Give it a try, ladies and gentlemen- otherwise if it doesn't go to plan, do answer to the next generation  whether you tried or just spent time on social media tweeting your joy or angst.

Tuesday, May 5, 2015


So we are nearly there. Perhaps not too far away, the shrillness of the politicking, the electioneering, the preening, posturing will cease- or at the very least not be at the incessant levels it is at the moment. Come next week or thereafter, we will have a government in place- whatever be its colour or hue and the NHS will go back to being the one that needs support from the folks who are in it.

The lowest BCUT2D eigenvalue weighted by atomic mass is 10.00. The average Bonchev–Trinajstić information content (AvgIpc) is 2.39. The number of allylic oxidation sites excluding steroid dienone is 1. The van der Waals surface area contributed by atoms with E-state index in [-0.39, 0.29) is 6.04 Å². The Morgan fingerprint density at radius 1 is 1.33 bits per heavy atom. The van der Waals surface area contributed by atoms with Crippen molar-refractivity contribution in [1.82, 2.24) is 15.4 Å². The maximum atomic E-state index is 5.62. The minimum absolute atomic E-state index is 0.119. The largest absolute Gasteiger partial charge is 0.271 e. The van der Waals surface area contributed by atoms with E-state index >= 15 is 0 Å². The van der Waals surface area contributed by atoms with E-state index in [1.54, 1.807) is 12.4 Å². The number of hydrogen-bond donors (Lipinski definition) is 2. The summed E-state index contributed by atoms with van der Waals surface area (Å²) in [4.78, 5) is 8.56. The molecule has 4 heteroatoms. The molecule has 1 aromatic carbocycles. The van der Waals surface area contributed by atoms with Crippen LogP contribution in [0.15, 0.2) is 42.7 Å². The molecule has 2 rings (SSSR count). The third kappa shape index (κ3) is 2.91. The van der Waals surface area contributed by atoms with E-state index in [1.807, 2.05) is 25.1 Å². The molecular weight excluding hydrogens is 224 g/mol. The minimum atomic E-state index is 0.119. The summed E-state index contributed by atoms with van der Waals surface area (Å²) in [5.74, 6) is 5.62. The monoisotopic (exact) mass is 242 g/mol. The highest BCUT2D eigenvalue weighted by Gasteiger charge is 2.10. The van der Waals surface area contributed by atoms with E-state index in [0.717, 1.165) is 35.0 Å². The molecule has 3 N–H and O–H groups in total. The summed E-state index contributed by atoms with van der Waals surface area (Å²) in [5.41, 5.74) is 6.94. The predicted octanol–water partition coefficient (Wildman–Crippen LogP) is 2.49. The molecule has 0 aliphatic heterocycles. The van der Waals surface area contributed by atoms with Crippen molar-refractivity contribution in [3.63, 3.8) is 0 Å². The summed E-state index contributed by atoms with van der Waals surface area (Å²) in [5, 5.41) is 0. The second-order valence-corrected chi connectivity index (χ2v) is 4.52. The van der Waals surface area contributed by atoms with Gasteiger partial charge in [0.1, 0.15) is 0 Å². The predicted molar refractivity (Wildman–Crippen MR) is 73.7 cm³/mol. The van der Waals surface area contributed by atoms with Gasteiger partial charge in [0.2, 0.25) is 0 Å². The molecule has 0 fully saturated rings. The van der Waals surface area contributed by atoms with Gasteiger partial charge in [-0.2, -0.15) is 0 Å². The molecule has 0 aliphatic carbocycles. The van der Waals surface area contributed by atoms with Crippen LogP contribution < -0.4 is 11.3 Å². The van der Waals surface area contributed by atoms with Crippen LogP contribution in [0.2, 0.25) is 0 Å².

And the NHS, like never before, will need some serious dose of honesty. Not from the politicians- as they do what they always do- promise the moon, play to the audience, shroud wave when possible- NHS is only bt one of the issues in front of them, so no, I don't expect them to suddenly develop a dose of honesty and deliver something immediately. But the NHS needs it, needs a major dose of honesty- from its leaders. Whatever their tag, whatever their title, wherever you are, however many course you have been to...the time to couch bad news in jargon needs to stop.